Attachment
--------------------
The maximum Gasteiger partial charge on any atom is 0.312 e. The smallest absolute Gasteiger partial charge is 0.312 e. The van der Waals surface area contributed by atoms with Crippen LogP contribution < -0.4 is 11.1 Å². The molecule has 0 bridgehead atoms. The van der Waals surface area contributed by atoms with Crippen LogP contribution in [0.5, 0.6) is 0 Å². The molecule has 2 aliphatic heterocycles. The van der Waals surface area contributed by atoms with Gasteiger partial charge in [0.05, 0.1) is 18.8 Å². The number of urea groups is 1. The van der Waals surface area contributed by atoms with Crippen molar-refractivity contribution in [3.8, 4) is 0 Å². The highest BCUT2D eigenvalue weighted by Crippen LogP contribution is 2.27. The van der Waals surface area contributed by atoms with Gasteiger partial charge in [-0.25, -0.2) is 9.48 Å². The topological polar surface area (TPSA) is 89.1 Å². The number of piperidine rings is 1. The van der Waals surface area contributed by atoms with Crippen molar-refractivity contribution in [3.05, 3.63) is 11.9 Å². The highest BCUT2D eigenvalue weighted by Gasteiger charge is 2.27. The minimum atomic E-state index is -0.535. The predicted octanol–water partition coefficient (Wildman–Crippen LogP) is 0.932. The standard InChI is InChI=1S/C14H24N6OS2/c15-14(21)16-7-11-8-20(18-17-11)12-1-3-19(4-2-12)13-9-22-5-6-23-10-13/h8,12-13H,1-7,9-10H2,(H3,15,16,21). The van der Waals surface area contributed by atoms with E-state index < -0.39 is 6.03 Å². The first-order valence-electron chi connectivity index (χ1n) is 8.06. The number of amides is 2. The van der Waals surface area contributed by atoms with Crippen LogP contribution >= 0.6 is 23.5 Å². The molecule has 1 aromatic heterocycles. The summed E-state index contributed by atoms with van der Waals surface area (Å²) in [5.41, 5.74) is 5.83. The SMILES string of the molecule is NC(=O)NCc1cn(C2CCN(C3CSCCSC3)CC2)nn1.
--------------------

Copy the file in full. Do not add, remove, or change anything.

The maximum Gasteiger partial charge on any atom is 0.312 e. The smallest absolute Gasteiger partial charge is 0.312 e. The van der Waals surface area contributed by atoms with Crippen LogP contribution < -0.4 is 11.1 Å². The molecule has 0 bridgehead atoms. The van der Waals surface area contributed by atoms with Crippen LogP contribution in [0.5, 0.6) is 0 Å². The molecule has 2 aliphatic heterocycles. The van der Waals surface area contributed by atoms with Gasteiger partial charge in [0.05, 0.1) is 18.8 Å². The number of urea groups is 1. The van der Waals surface area contributed by atoms with Crippen molar-refractivity contribution in [3.8, 4) is 0 Å². The highest BCUT2D eigenvalue weighted by Crippen LogP contribution is 2.27. The van der Waals surface area contributed by atoms with Gasteiger partial charge in [-0.25, -0.2) is 9.48 Å². The topological polar surface area (TPSA) is 89.1 Å². The number of piperidine rings is 1. The van der Waals surface area contributed by atoms with Crippen molar-refractivity contribution in [3.05, 3.63) is 11.9 Å². The highest BCUT2D eigenvalue weighted by Gasteiger charge is 2.27. The minimum atomic E-state index is -0.535. The predicted octanol–water partition coefficient (Wildman–Crippen LogP) is 0.932. The standard InChI is InChI=1S/C14H24N6OS2/c15-14(21)16-7-11-8-20(18-17-11)12-1-3-19(4-2-12)13-9-22-5-6-23-10-13/h8,12-13H,1-7,9-10H2,(H3,15,16,21). The van der Waals surface area contributed by atoms with E-state index < -0.39 is 6.03 Å². The first-order valence-electron chi connectivity index (χ1n) is 8.06. The number of amides is 2. The van der Waals surface area contributed by atoms with Crippen LogP contribution >= 0.6 is 23.5 Å². The molecule has 1 aromatic heterocycles. The summed E-state index contributed by atoms with van der Waals surface area (Å²) in [5.41, 5.74) is 5.83. The SMILES string of the molecule is NC(=O)NCc1cn(C2CCN(C3CSCCSC3)CC2)nn1.